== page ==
Welcome to lab 7 in the Kasten Kubernetes learning series—the first lab in learning module 3- Understanding Kubernetes Security
This lab is for those who want to understand how to secure cloud native applications on a Kubernetes cluster. Complete the lab to learn about the different security approaches in Kubernetes.
The lab consists of two sections. The first covers Kubernetes Security theory. The second provides hands-on keyboard command line experience. Each section is approximately 30 minutes long, however, your time may vary, depending on how quickly you pass either section. There are a total of 9 challenges to complete during this lab.
Important: On multiple-choice questions, note that more than one answer may be correct. The lab is timed, so it’s best to complete in one sitting.
This section will cover background topics and terminology for Kubernetes security. Each topic will review material on-screen, then pose a challenge question. You must answer the question correctly to proceed to the next section. The theory section includes the following topics:
This overview defines a model for thinking about Kubernetes security in the context of Cloud Native security.
You can think about security in layers. The 4C's of Cloud Native security are Cloud, Clusters, Containers, and Code.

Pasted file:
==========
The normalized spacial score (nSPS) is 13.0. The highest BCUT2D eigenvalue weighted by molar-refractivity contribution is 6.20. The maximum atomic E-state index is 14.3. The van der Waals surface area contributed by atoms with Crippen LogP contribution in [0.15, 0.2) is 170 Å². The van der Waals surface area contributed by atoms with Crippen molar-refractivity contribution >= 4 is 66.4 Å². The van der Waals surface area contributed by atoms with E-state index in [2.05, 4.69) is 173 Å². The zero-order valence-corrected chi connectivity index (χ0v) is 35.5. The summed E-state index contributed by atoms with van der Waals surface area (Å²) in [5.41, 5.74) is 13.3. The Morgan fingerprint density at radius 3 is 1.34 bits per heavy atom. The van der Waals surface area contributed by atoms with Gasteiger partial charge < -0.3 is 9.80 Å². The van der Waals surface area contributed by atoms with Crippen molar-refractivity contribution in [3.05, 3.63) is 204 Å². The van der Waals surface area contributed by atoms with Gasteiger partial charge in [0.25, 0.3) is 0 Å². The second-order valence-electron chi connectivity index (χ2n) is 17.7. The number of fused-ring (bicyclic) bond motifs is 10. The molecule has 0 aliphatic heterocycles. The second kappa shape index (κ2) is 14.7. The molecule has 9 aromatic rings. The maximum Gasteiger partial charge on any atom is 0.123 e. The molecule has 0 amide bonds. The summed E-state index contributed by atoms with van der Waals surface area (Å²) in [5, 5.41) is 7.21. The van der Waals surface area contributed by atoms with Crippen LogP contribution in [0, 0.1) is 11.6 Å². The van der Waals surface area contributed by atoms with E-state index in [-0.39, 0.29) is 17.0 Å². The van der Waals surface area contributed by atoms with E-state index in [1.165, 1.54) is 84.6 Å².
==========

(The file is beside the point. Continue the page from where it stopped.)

Each layer of the Cloud Native security model builds upon the next outermost layer.
The Code layer, for example, benefits from three strong best practices (Cloud, Cluster, Container) security layers. Security standards and practices in the base layers cannot be addressed retroactively at the Code level.
In many ways, the Cloud (or co-located servers, or the corporate datacenter) is the trusted computing base of a Kubernetes cluster. If the Cloud layer is vulnerable (or configured in a vulnerable way) then there is no guarantee that the components built on top of this base are secure.
Each cloud provider makes security recommendations for running workloads securely in their environment.
When securing Kubernetes, one should focus on two particular areas:
Here are general recommendations to explore this topic:
Application code is one of the primary attack surfaces you have the most control over. While securing application code is outside of the Kubernetes security topic, here are recommendations to protect application code:
In this section, you will use hands-on commands to support CIS benchmarks and how those impact network isolation and image security. Each section of the hands-on exercise will provide the most important commands you need to understand to build a solid Kubernetes security profile for applications using common commands.
Yes. Be sure to complete reading and studying this blog post, the video showing the work to be performed during the lab, and the accompanying slides.
Go to Learning.Kasten.io to start the lab.
All the best. Enjoy!
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